Saturday, March 9, 2013

Witnessing Terror


It was March 08, 2013. Our First Semester exams had finally begun. The French exam was scheduled to be held at 02:00 PM. Since it was a language we had very little clue about, we decided to cool off our heads by going for lunch at a nearby hotel. It was around 01:00 when we left the hotel fully fed and content. I am pretty sure we would have stayed there fifteen minutes longer; had we known what was to be witnessed next.

The road that led to my college was a dingy one-way-sized road. As most of the roads in India, it was used as a two way road. The drivers just adjusted to it like they were supposed to. I, along with my three friends was in a heated discussion of something that I just cannot bring myself to remember. We were nearing the Church and we noticed a big yellow painted bus parked on the side of the already small road. Girls were getting out of the bus and forming a big crowd to its side. The road was otherwise empty. A pretty girl (I call her pretty here out of belief for I cannot remember her face either) with long hair was standing in front of the bus. We hadn’t actually noticed her then. But our unconscious mind had taken in the image of it all.

Within a moment, a screech was heard and everything happened in a few swift seconds; like a slow motion action flick. I find myself reliving it all over again as I write each word. The earlier mentioned girl had run to the other side of the road. Since the huge bus had taken up half the road width, a bike that had come from the other side was taken by surprise when the girl emerged from behind the bus. The screech was from the friction between the tires of the bike and the road as the rider pressed the breaks. The bike hit the lanky girl and she flew above the bike and hit her head on a nearby post. The bike fell onto the road and seemed to rotate on the ground. Some big chuck broke off the bike and flew over the bus. My eyes were glued on the girl as she bounced back into a curve and sat motionless on the road. The only thing that moved was the blood that trickled all over her face. A second of stillness.

The extremity of it all was too much for my friend to handle and she turned around, covering her face. That was when our senses triggered and we ran towards the girl. We panicked. Her friends rushed over. Half of them were already crying. Within seconds, men came running from everywhere and picked the girl up. A car that was approaching was stopped and she was taken to the Medical College in it. That was when I noticed the boy that had ridden the bike. He was badly hurt too. His jeans were severely torn with his flesh exposed. His face was a bleeding mess. He could barely stand up. The next approaching bike was stopped and he was helped by the others to sit on it.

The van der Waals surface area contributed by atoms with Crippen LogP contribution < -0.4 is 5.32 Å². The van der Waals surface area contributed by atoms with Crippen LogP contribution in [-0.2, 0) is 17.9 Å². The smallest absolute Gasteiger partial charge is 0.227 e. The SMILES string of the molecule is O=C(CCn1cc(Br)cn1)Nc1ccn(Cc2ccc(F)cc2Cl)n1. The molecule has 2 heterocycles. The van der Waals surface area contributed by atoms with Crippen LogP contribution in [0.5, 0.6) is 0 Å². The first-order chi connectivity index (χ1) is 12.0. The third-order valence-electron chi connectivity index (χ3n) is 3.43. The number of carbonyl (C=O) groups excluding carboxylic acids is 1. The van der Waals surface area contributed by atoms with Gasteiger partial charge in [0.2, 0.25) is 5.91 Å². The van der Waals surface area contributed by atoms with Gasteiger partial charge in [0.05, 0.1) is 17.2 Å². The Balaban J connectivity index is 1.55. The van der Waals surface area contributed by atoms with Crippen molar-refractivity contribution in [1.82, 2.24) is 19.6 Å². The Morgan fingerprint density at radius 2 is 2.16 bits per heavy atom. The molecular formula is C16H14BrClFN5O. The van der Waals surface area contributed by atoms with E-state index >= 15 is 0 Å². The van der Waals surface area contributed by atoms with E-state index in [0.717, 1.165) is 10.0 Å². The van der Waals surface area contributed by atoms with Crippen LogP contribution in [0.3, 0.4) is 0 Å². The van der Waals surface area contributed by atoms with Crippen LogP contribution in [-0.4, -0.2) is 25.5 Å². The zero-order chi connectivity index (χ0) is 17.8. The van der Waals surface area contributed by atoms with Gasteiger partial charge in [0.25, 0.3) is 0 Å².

A huge crowd had gathered by then and people were talking. There was blood on the road and everyone wanted to know what happened. I could hardly make out some words from a girl that was crying bitterly on her friend’s shoulder. She said something about asking ‘her’ not to cross the road yet. I looked at my friends. We wanted to get out of that scene. We didn’t want to answer all those questions that the strangers were throwing at us. Holding hands, we walked towards the college… away from it all.

We casually mentioned to our friends that an accident had taken place on the road. We didn’t say anything more. The intensity of having to witness an accident for the first time had tired us down. We walked to the exam hall and continued with our day. We tried not to talk about it again. Boy! Wasn’t that a Herculean task!

I went straight to the railway station to get home after the exam. I didn’t want to linger around. Vishnu called me an hour later to tell me that the girl was in a critical stage. Next day, Nilu called to tell me that the girl was in coma. The one call that I hoped not to get arrived within the next few hours. The girl had passed away.

And that was that. My mind replayed the whole incident over and over. I wanted it to stop. And the only way I knew to be relieved of a story is by sharing it. This is my escape into reality.

I still can’t help but think that it could have easily been us. The bike could have swerved to the left instead and it would have been me or any one of my friends. What they say is so right.

Today it is me.
Tomorrow it is you.

Alhamdulillah.
Alhamdulillah.
Alhamdulillah.
And I just can’t stop saying it.